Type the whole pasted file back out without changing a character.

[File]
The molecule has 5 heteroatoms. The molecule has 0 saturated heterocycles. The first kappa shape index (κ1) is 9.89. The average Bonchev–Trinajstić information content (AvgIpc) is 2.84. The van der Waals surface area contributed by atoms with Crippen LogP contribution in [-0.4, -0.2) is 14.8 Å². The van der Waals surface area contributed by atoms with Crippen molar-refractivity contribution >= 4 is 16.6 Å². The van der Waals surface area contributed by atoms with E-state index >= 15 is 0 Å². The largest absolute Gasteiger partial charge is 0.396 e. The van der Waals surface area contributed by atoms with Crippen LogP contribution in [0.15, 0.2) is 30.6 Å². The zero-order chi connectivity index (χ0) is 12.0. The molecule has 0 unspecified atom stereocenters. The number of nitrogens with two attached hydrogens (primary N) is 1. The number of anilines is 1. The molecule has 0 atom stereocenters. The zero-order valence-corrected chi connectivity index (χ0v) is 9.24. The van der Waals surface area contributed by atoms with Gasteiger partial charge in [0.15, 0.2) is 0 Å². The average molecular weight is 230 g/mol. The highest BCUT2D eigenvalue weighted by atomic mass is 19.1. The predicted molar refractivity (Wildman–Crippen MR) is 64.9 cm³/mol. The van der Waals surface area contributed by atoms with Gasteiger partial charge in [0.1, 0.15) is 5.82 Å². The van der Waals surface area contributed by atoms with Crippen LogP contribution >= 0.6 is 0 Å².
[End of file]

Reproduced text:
The molecule has 5 heteroatoms. The molecule has 0 saturated heterocycles. The first kappa shape index (κ1) is 9.89. The average Bonchev–Trinajstić information content (AvgIpc) is 2.84. The van der Waals surface area contributed by atoms with Crippen LogP contribution in [-0.4, -0.2) is 14.8 Å². The van der Waals surface area contributed by atoms with Crippen molar-refractivity contribution >= 4 is 16.6 Å². The van der Waals surface area contributed by atoms with E-state index >= 15 is 0 Å². The largest absolute Gasteiger partial charge is 0.396 e. The van der Waals surface area contributed by atoms with Crippen LogP contribution in [0.15, 0.2) is 30.6 Å². The zero-order chi connectivity index (χ0) is 12.0. The molecule has 0 unspecified atom stereocenters. The number of nitrogens with two attached hydrogens (primary N) is 1. The number of anilines is 1. The molecule has 0 atom stereocenters. The zero-order valence-corrected chi connectivity index (χ0v) is 9.24. The van der Waals surface area contributed by atoms with Gasteiger partial charge in [0.15, 0.2) is 0 Å². The average molecular weight is 230 g/mol. The highest BCUT2D eigenvalue weighted by atomic mass is 19.1. The predicted molar refractivity (Wildman–Crippen MR) is 64.9 cm³/mol. The van der Waals surface area contributed by atoms with Gasteiger partial charge in [0.1, 0.15) is 5.82 Å². The van der Waals surface area contributed by atoms with Crippen LogP contribution >= 0.6 is 0 Å².